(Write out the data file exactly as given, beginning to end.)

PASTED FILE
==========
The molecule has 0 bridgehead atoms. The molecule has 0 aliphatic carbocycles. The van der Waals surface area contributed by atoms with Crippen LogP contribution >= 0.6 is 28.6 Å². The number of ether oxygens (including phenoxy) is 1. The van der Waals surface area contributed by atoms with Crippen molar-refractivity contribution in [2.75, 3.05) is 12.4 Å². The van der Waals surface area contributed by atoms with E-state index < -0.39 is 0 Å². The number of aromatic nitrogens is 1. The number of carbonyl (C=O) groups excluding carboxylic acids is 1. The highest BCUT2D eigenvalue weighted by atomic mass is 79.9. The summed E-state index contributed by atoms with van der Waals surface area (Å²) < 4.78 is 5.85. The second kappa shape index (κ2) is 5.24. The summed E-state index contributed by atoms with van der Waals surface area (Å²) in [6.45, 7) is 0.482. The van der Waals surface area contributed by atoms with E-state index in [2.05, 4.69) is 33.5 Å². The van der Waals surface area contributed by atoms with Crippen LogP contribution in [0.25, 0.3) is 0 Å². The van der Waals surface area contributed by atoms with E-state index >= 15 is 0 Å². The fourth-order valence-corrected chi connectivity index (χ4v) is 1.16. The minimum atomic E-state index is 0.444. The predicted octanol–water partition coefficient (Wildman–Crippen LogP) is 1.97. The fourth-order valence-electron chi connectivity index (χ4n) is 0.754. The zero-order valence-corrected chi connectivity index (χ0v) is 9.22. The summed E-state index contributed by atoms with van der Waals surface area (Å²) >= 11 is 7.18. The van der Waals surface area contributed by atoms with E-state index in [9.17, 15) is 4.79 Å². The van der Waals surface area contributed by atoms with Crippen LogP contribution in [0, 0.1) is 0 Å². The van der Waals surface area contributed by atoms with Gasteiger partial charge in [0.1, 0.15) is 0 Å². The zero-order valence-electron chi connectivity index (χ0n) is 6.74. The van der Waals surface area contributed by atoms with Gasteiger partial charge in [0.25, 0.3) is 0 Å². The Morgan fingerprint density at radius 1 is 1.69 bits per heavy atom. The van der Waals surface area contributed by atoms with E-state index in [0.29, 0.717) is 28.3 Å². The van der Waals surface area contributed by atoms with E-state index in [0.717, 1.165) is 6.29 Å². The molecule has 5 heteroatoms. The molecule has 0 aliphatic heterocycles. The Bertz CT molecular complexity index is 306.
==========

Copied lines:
The molecule has 0 bridgehead atoms. The molecule has 0 aliphatic carbocycles. The van der Waals surface area contributed by atoms with Crippen LogP contribution >= 0.6 is 28.6 Å². The number of ether oxygens (including phenoxy) is 1. The van der Waals surface area contributed by atoms with Crippen molar-refractivity contribution in [2.75, 3.05) is 12.4 Å². The van der Waals surface area contributed by atoms with E-state index < -0.39 is 0 Å². The number of aromatic nitrogens is 1. The number of carbonyl (C=O) groups excluding carboxylic acids is 1. The highest BCUT2D eigenvalue weighted by atomic mass is 79.9. The summed E-state index contributed by atoms with van der Waals surface area (Å²) < 4.78 is 5.85. The second kappa shape index (κ2) is 5.24. The summed E-state index contributed by atoms with van der Waals surface area (Å²) in [6.45, 7) is 0.482. The van der Waals surface area contributed by atoms with E-state index in [2.05, 4.69) is 33.5 Å². The van der Waals surface area contributed by atoms with Crippen LogP contribution in [0.25, 0.3) is 0 Å². The van der Waals surface area contributed by atoms with E-state index >= 15 is 0 Å². The fourth-order valence-corrected chi connectivity index (χ4v) is 1.16. The minimum atomic E-state index is 0.444. The predicted octanol–water partition coefficient (Wildman–Crippen LogP) is 1.97. The fourth-order valence-electron chi connectivity index (χ4n) is 0.754. The zero-order valence-corrected chi connectivity index (χ0v) is 9.22. The summed E-state index contributed by atoms with van der Waals surface area (Å²) >= 11 is 7.18. The van der Waals surface area contributed by atoms with E-state index in [9.17, 15) is 4.79 Å². The van der Waals surface area contributed by atoms with Crippen LogP contribution in [0, 0.1) is 0 Å². The van der Waals surface area contributed by atoms with Gasteiger partial charge in [0.1, 0.15) is 0 Å². The zero-order valence-electron chi connectivity index (χ0n) is 6.74. The van der Waals surface area contributed by atoms with Gasteiger partial charge in [0.25, 0.3) is 0 Å². The Morgan fingerprint density at radius 1 is 1.69 bits per heavy atom. The van der Waals surface area contributed by atoms with E-state index in [0.29, 0.717) is 28.3 Å². The van der Waals surface area contributed by atoms with E-state index in [0.717, 1.165) is 6.29 Å². The molecule has 5 heteroatoms. The molecule has 0 aliphatic heterocycles. The Bertz CT molecular complexity index is 306.